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Addict Behav. 2001 May-Jun;26(3):453-60.

Overdosing among young injection drug users in San Francisco.

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Department of Epidemiology and Biostatistics, University of California-San Francisco, San Francisco General Hospital, 94143-1347, USA.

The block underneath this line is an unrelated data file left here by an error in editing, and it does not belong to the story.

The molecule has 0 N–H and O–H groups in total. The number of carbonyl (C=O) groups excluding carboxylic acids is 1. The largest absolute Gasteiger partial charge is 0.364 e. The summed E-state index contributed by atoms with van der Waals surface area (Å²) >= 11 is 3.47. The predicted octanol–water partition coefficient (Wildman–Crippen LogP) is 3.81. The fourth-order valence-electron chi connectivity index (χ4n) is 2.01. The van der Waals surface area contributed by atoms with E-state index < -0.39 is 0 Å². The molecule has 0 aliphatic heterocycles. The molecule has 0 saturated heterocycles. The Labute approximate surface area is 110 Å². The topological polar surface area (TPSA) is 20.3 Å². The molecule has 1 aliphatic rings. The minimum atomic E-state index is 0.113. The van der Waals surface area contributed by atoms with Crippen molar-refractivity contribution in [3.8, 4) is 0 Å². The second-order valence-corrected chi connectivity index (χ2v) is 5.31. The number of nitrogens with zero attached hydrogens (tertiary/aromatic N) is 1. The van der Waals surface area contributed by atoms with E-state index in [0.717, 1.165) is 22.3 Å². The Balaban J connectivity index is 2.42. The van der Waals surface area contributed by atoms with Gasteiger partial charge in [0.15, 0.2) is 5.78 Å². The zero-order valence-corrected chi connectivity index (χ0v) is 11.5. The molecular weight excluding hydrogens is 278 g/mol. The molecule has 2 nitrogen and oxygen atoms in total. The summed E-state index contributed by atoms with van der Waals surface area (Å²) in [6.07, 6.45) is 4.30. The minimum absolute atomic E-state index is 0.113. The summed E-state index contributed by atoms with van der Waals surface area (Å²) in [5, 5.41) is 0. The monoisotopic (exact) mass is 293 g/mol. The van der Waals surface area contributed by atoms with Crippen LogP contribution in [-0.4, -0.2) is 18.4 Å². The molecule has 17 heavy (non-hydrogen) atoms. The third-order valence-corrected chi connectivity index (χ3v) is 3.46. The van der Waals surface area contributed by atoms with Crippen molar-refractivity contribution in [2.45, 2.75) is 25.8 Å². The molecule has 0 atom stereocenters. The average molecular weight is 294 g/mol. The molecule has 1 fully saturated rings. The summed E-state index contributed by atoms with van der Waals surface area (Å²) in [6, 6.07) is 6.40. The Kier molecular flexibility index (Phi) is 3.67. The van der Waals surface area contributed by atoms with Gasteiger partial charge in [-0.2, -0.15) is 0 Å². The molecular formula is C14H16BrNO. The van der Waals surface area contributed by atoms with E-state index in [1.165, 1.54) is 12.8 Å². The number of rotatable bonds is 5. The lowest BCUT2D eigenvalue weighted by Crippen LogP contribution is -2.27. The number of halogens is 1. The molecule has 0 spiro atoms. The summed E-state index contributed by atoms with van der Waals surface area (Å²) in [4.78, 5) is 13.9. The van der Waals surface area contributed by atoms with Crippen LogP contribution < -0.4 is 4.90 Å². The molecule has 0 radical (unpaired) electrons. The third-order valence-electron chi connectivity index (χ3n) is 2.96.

Heroin overdoses increased sharply in the US in the 1990s, but few studies have addressed overdose risk. We examined overdosing and injection-related risk behavior in young injection drug users (IDUs). We interviewed all consenting injectors under age 30 at needle exchanges and youth outreach sites in San Francisco. Their median age was 22, and their median number of years of injecting was 4. About 48% reported at least one overdose, with a median of two overdoses reported. Overdosing was associated with injecting "speedballs" (i.e. mixtures of heroin and cocaine), with borrowing syringes, and (with P-values of borderline statistical significance) with heroin injection and with gay or bisexual behavior. It was not associated with age, sex, years of injecting, or frequency of injecting. In multivariate analysis, only borrowing syringes and gay or bisexual behavior were independent statistically significant predictors, probably because gay and bisexual subjects were more likely to be heroin or "speedball" injectors. Most subjects (65%) reported that they had not received medical attention at time of last overdose. Risk of overdose in young injectors is acute and closely associated with HIV risk. HIV interventions should include overdose prevention. Emergency response protocols should minimize risk of arrest. Injectors and providers should be trained in overdose prevention, and developing overdose interventions should be a priority among drug educators.

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